Now my motto is: It ain't gluten-free unless you have investigated it personally.
My other motto is : I put my faith in God and not in recommendations of others on what is and is not gluten-free... If you would like to learn more about the possible traps of living on a gluten-free diet from celiac disease'er who has lost most of her intestines and requires tube feeding, let me know and I will hook you two up for a good lesson.
Interestingly, I had none of the original or classic ususal celiac disease features or symptoms during that relapse, so of course no one thought it was related to celiac disease until after some permanent damage to my small intestines and my brain occurred.....I am so grateful to God that I am still alive and can live to tell this.
Getting back to Lupus:
As a result of that upsetting, confusing and fearful journey, and as ill as I was, I learned pretty much all you can know as a layperson about LUPUS because I wanted to know for sure and know what the heck I could do about it... the many many lab tests and what they mean, the symptoms and what not... and I am sure I can direct you to the right info if I cannot answer you myself. I can tell you, however, it is not considered an associated disease of Celiac..... hardly anyone with Lupus gets celiac disease or visa versa. studies have been done..... so your gluten-free diet or lack of it is not related to Lupus. Lupus is an animal all it's own. I can tell you that I am still an autoimmune case waiting to bloom, and I have family members who have been diagnosed with other rheumatic diseases and I do see a rheumatologist, a neurologist and other assorted docs and I am considered disabled because of organic brain impairments they THOUGHT were related to Lupus and celiac disease, but I do not have Lupus after all. I have inflammatory issues that cause problems, like my supposed celiac disease related 'Enterpathic Arthritis', which are partly treated with Vioxx and other anti-imflammatory stuff... and I am stiill ANA + but nothing further is positive and my issues cannot be put into a direct diagnosis, so it's not Lupus.
I can be of help onlyunderstanding and perhaps some guidence. My Rheumatologist/Immunologist is at University of Maryland Medical Specialties Center at the hospital and he is very on top of the celiac disease and autoimmune issues...
Do you have celiac disease and Lupus, and are you getting coordinated care at a major medical university center? .....
Let me know how I can be of help.
~Kathy from Md.
Hi... here are some articles on the diet, endoscopy & biopsy problematics .
There are some diseases that have similar biopsy evidence but all seem to be worse to have than Celiac Disease.....so let's pray for your recovery. And like I said, beware of misinformation about the diet...... I've been on gluten-free diet since 1986 and I have an extensive education in it and have never heard about there being an original diet or any subsequent standard guideline-recommended diet.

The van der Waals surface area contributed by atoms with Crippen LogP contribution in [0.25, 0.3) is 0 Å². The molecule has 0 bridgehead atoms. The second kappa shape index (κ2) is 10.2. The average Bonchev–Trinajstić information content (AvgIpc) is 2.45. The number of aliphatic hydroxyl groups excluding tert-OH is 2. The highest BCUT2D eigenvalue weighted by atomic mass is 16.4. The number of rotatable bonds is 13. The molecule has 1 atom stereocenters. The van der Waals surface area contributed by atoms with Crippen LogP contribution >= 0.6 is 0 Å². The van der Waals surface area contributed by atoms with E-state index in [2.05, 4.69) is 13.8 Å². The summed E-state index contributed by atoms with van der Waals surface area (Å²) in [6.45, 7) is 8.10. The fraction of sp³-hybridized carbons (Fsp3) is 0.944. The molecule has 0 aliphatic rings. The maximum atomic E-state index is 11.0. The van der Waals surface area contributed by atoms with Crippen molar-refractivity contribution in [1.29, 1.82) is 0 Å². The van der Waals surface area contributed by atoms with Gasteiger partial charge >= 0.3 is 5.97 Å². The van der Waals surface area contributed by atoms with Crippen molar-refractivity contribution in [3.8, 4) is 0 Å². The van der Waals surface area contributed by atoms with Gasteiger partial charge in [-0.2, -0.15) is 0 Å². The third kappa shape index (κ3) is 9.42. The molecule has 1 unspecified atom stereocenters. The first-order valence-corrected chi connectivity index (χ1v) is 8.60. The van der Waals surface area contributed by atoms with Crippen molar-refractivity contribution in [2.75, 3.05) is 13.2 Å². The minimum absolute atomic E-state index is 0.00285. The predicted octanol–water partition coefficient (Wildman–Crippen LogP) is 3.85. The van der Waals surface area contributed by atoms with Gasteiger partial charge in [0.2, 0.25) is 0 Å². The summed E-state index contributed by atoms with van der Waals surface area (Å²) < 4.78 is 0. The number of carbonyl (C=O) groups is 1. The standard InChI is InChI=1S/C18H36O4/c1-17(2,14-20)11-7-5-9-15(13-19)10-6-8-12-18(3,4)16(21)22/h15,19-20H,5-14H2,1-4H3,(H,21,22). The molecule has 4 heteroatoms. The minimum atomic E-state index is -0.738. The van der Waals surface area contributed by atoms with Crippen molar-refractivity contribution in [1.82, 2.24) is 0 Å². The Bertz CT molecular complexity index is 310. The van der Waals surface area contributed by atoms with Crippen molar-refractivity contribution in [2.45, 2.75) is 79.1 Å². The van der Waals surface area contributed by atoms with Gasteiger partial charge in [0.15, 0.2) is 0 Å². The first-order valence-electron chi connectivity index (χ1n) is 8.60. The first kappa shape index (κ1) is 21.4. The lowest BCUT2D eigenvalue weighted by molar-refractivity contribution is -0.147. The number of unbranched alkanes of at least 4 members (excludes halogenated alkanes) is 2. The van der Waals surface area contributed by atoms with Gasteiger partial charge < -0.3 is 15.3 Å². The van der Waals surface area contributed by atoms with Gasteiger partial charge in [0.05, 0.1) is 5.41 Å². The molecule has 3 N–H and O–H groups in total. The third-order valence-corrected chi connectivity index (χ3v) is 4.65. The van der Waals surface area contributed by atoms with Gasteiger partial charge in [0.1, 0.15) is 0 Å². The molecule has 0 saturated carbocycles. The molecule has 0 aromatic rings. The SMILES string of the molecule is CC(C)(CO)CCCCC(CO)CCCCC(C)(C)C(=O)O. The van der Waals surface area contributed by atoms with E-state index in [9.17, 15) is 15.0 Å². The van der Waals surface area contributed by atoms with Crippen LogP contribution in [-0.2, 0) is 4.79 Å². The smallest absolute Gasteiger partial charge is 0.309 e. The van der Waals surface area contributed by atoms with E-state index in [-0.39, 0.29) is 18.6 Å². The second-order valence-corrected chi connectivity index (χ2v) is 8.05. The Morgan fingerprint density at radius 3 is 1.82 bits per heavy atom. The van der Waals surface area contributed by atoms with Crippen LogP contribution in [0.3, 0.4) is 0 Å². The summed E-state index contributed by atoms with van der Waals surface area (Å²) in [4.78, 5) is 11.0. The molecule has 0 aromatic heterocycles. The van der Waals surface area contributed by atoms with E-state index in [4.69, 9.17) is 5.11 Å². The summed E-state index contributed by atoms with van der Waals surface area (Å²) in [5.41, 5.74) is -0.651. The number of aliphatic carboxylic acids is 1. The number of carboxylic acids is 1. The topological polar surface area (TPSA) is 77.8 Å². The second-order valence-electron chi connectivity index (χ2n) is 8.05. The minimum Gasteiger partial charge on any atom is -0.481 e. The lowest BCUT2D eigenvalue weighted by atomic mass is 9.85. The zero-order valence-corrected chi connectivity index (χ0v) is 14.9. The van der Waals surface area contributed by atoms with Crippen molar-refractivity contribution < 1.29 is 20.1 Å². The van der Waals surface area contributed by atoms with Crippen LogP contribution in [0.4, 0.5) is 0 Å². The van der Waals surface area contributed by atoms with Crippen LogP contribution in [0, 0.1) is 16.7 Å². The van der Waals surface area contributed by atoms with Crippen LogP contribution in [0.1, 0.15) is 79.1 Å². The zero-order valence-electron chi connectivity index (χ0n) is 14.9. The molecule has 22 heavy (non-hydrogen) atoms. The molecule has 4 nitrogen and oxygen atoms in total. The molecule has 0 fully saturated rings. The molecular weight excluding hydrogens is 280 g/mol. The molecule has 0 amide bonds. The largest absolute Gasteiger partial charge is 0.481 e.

I suggest you contact the CSA and see if you can get a copy of their Handbook which includes a historical perspective on impoprtant conceptual & diet recommendation contributions that resulted in the current understanding and treatment of Celiac Sprue Disease
Here is a good article from some of the top experts in celiac disease:
All that scallops is not celiac disease.
Shah VH, Rotterdam H, Kotler DP, Fasano A, Green PH.
Department of Surgical Pathology, Columbia University College of Physicians and Surgeons, New York, NY 10032, USA.
BACKGROUND: Scalloping of duodenal folds as well as a mosaic mucosal pattern, decreased folds, and increased vascularity are markers of duodenal mucosal injury, the most common cause being celiac disease. We have recognized scalloping in patients with a variety of conditions other than celiac disease. METHODS: Clinical, endoscopic and histologic data were reviewed from selected patients with endoscopically visualized scalloped folds along with testing for endomysial antibodies. Biopsy specimens were examined histologically for villous:crypt ratio, intraepithelial lymphocytes, and inflammation. RESULTS: Thirteen patients with scalloped folds underwent endoscopy for the following reasons: family history of celiac disease and osteoporosis, gastrointestinal bleeding, dyspepsia (2), B(12)/ folate deficiency (4), and diarrhea (8). Histologic examination was abnormal in all but 1 patient. Villous atrophy or flattening as evidenced by reduced villous:crypt ratio was seen in 11 of 13 patients. Other abnormalities were edematous or broadened villi (10), intraepithelial lymphocytosis (7), and infiltration of lamina propria (6). An infectious organism was identified in 6 patients (46%). Celiac disease was excluded by the lack of specific biopsy findings combined with endomysial antibody testing. Final diagnoses were normal (1), eosinophilic enteritis (1), giardiasis (1), tropical sprue (4), human immunodeficiency virus-related diseases (6) including human immunodeficiency virus enteropathy (1). CONCLUSION: We conclude that scalloping is not specific for celiac disease but rather a predictor of mucosal disease as evidenced by villous atrophy, widening, and edema.